The Alaskan Malamute may be the oldest dog breed on the North American continent. These dogs may also have the world's oldest and longest association with humans. According to the history told by an early 20th century American Malamute breeder, Paul Voelker, there are bone artifacts dating back 20,000 years that feature the Malamute. The dog's name comes from an Inuit tribe of fishers and hunters called the Malamutes, a people who had dogs that are believed to be the forebears of today's Alaskan Malamute dogs. This nomadic tribe lived in weather so extreme that death was often always nearby, and they had a symbiotic relationship with the dogs.
It was not until the late 19th century that the Western world became aware of the dogs. The Klondike Gold Rush may not have happened had it not been for these and other sled dogs. It did not take long for the dogs to be crossed with other breeds in attempts to improve the dogs as well as to lessen their ferocity toward humans. In 1935, the American Kennel Club (AKC) formally recognized the breed. There were not many of the dogs, and most of those registered did not have the provenance of ancestry. The registry remained open for only a few years.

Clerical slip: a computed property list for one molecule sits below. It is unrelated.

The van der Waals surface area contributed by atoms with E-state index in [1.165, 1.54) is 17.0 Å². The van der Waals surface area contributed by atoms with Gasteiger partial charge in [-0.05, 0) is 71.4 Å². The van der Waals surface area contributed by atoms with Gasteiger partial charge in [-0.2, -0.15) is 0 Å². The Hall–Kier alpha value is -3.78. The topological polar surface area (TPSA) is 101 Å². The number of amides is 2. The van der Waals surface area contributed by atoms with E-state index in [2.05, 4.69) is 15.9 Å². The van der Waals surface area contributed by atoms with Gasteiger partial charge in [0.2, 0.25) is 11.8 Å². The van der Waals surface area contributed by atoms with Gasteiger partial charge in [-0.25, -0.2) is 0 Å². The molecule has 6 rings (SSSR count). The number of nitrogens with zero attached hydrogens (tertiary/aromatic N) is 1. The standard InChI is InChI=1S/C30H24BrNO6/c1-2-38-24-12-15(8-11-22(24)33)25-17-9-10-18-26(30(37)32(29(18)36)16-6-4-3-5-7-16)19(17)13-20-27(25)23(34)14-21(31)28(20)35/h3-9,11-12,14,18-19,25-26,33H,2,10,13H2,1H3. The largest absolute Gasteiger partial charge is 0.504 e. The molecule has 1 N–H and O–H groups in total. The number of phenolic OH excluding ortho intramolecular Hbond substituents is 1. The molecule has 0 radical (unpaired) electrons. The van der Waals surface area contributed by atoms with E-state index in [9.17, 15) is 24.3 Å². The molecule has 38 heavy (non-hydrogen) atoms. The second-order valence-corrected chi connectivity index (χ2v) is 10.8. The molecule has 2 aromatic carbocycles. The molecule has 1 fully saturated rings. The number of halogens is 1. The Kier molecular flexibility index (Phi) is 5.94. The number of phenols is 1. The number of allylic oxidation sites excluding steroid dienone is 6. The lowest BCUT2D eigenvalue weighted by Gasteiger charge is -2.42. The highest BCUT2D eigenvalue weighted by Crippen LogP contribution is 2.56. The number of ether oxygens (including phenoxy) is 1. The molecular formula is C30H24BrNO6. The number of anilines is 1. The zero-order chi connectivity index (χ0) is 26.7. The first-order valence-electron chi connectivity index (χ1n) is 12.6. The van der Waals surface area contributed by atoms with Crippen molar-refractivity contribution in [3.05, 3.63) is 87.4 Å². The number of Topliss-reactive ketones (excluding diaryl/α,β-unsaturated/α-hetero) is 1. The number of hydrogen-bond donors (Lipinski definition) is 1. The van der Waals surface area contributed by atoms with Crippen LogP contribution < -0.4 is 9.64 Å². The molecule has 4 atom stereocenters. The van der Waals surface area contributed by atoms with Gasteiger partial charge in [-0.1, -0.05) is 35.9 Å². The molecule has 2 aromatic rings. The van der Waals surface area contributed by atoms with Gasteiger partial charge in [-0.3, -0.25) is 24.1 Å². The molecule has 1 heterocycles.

The breed's popularity exploded in 1925. That year, they were one of the many sled dogs that delivered serum via the Iditarod Trail to Nome, Alaska during a diphtheria outbreak. A few years later, in 1928, Alaskan Malamute history was further enriched when Commander Richard E. Byrd took some with his during his first Antarctic expedition. When the dogs' service in WWII nearly wiped out the breed, the AKC re-opened the stud book. That was in 1947, and there were said to be approximately 30 Malamutes known to be alive.
In 2010, Alaska declared the Alaskan Malamute the official state dog.